Time is running out for Congress to pass legislation to avert a government shutdown at the end of this month — but both parties have dug in over language in the measure that raises Washington’s borrowing limit.
Top Republicans, led by Senate Minority Leader Mitch McConnell (R-Ky.), have dared Democrats to increase the so-called “debt ceiling” by themselves using reconciliation, which allows certain budget-related legislation to pass the Senate with 51 votes rather than the traditional 60.
McConnell has warned that most, if not all, of his conference will oppose the Democrat-led resolution, which would fund the government through Dec. 3 and raise the debt ceiling through December of next year — in addition to providing $10 billion for emergency disaster aid to “cover losses from natural disasters occurring in 2020 and 2021.”
On the Senate floor Wednesday, McConnell stated that his members will not give the green light to “inflationary spending” as Democratic lawmakers try to hammer out a sweeping $3.5 trillion social spending bill they hope to push through Congress without Republican support.
“You might think the disastrous consequences of Democrats’ last spending binge for working Americans might give our colleagues some pause about their next one. No such luck. Behind closed doors, they’re putting together another, even more reckless taxing and spending spree,” McConnell said.
“They want to take the last bill, which Democrats called the most left-wing law in American history, and dwarf even that,” he added. “Massive tax hikes on Americans that will hurt families and help China. A socialist transformation that nobody voted for. Another invitation for even more painful inflation that will hit working Americans where it hurts. The American people don’t want it. And Senate Republicans won’t support it.”
Democratic leaders have insisted that raising the debt limit should be done in a bipartisan fashion, linking the two issues in legislation that passed along party lines Tuesday with Senate Majority Leader Chuck Schumer (D-N.Y.) teeing up a vote on the measure next week. Leading Democrats have argued that the increase is necessary to pay for the Trump administration’s spending and noting that Democrats supported raising the debt ceiling multiple times while Congress and the White House were under Republican control.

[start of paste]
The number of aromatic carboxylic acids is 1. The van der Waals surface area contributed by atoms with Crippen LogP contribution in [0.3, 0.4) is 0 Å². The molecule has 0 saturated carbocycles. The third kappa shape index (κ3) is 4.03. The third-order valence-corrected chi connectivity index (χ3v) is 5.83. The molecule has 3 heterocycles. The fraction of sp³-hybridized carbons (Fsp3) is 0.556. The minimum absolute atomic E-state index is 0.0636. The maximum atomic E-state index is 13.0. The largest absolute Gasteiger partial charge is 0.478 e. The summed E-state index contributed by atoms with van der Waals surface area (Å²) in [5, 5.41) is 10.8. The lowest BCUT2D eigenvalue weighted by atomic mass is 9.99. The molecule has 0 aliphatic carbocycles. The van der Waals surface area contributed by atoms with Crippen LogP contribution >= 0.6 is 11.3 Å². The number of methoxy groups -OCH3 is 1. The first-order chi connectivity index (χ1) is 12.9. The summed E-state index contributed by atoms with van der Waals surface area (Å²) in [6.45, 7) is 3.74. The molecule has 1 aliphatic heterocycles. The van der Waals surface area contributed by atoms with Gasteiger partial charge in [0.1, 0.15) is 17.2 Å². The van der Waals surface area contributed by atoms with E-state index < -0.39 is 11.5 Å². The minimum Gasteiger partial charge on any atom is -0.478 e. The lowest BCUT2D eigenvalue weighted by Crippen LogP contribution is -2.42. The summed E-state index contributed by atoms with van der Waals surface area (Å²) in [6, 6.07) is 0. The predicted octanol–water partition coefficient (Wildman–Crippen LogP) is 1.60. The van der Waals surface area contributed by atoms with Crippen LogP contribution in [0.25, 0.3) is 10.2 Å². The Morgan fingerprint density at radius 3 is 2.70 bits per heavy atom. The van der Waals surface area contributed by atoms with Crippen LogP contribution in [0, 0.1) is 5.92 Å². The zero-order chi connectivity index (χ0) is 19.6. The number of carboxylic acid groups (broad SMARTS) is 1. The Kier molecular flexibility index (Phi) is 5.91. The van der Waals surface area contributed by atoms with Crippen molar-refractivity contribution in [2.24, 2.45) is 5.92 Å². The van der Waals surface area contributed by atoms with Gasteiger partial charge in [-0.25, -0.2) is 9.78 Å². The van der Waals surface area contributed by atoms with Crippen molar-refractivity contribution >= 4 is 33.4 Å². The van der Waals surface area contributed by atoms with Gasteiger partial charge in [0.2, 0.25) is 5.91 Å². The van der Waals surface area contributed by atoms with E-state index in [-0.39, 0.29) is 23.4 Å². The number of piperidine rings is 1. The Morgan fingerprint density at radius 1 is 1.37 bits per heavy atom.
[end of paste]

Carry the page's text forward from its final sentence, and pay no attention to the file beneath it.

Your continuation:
“Republicans face a choice: Vote yes to pay our bills and keep the government open, or vote no, which means you’re OK with default and a government shutdown. Every single Democrat will support this bill. Whether or not we avoid default is simply, entirely, up to the Republican senators,” Schumer said on the floor Wednesday.
“It’s up to them, plain and simple. The president has a proposal. The House has passed a proposal. I will put that proposal on the Senate floor. And remember: This is not just a political fight. The last time Republicans played with the debt ceiling in 2011, the credit of the United States was downgraded for the first time ever. And all indications are that if Republicans succeed in causing a default this time around, the consequences would be catastrophic.”
Treasury Secretary Janet Yellen has repeatedly called on Congress to increase the debt limit, writing in a Wall Street Journal op-ed on Sunday that “the overwhelming consensus among economists and Treasury officials of both parties is that failing to raise the debt limit would produce widespread economic catastrophe.” Two former Republican Treasury secretaries — Henry Paulson and Steven Mnuchin — have urged McConnell to support the increase, warning that a default could have grave consequences on the economy, the Washington Post first reported.
But Republicans have remained firm in their position, asserting that the Biden administration should explore other options to avoid a default.
“Treasury has a lot of options; they always sound the alarm, which they should, but I think there’s time. I’d like to go ahead myself and pass the continuing resolution to fund the government,” Sen. Richard Shelby (R-Ala.) told reporters.
A handful of GOP senators have not ruled out backing the measure. Sen. John Kennedy (R-La.), whose state was heavily impacted by the recent landfall of Hurricane Ida, has said he is likely to vote in favor of the legislation due to its disaster relief provision.
Sens. Lisa Murkowski (R-Alaska) and Bill Cassidy (R-La.) also have not indicated how they will vote on the measure. But even if all three Republicans offer their support, Democrats are still significantly short of the 10 GOP votes needed to pass the measure in the upper chamber.
While Republicans are calling for a standalone government funding bill, House Budget Committee Chairman John Yarmuth (D-Ky.) has warned that there may not be enough time for Democrats to rewrite the $3.5 trillion reconciliation bill to include debt ceiling language in time to prevent the country from defaulting — an assertion Republicans have denied.